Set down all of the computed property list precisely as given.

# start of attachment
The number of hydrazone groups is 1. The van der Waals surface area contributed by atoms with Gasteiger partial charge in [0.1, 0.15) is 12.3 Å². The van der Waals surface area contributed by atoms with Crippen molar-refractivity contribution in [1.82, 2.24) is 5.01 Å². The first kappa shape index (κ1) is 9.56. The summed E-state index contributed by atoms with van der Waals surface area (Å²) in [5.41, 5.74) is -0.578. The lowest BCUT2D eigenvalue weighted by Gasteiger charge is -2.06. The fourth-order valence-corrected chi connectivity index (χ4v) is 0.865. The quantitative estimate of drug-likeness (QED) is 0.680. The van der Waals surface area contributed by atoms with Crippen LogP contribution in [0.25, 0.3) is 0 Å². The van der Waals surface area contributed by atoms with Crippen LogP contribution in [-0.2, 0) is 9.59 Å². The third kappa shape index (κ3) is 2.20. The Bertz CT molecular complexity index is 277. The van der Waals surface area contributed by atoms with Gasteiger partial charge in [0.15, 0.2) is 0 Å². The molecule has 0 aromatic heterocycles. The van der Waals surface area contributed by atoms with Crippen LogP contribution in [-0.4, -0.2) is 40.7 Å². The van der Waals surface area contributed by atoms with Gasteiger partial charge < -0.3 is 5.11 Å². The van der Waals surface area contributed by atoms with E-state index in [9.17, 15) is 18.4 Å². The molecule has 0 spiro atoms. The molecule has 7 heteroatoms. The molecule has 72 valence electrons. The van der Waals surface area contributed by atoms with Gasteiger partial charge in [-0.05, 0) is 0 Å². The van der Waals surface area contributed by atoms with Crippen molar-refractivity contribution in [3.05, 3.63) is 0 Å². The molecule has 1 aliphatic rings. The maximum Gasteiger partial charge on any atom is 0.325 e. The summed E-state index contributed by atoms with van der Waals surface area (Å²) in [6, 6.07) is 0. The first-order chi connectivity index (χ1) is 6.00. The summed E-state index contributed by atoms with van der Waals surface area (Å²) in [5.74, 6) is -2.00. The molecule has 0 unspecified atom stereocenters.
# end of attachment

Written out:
The number of hydrazone groups is 1. The van der Waals surface area contributed by atoms with Gasteiger partial charge in [0.1, 0.15) is 12.3 Å². The van der Waals surface area contributed by atoms with Crippen molar-refractivity contribution in [1.82, 2.24) is 5.01 Å². The first kappa shape index (κ1) is 9.56. The summed E-state index contributed by atoms with van der Waals surface area (Å²) in [5.41, 5.74) is -0.578. The lowest BCUT2D eigenvalue weighted by Gasteiger charge is -2.06. The fourth-order valence-corrected chi connectivity index (χ4v) is 0.865. The quantitative estimate of drug-likeness (QED) is 0.680. The van der Waals surface area contributed by atoms with Crippen LogP contribution in [0.25, 0.3) is 0 Å². The van der Waals surface area contributed by atoms with Crippen LogP contribution in [-0.2, 0) is 9.59 Å². The third kappa shape index (κ3) is 2.20. The Bertz CT molecular complexity index is 277. The van der Waals surface area contributed by atoms with Gasteiger partial charge in [0.15, 0.2) is 0 Å². The molecule has 0 aromatic heterocycles. The van der Waals surface area contributed by atoms with Crippen LogP contribution in [-0.4, -0.2) is 40.7 Å². The van der Waals surface area contributed by atoms with Gasteiger partial charge < -0.3 is 5.11 Å². The van der Waals surface area contributed by atoms with E-state index in [9.17, 15) is 18.4 Å². The molecule has 0 spiro atoms. The molecule has 7 heteroatoms. The molecule has 72 valence electrons. The van der Waals surface area contributed by atoms with Gasteiger partial charge in [-0.05, 0) is 0 Å². The van der Waals surface area contributed by atoms with Crippen molar-refractivity contribution in [3.05, 3.63) is 0 Å². The molecule has 1 aliphatic rings. The maximum Gasteiger partial charge on any atom is 0.325 e. The summed E-state index contributed by atoms with van der Waals surface area (Å²) in [6, 6.07) is 0. The first-order chi connectivity index (χ1) is 6.00. The summed E-state index contributed by atoms with van der Waals surface area (Å²) in [5.74, 6) is -2.00. The molecule has 0 unspecified atom stereocenters.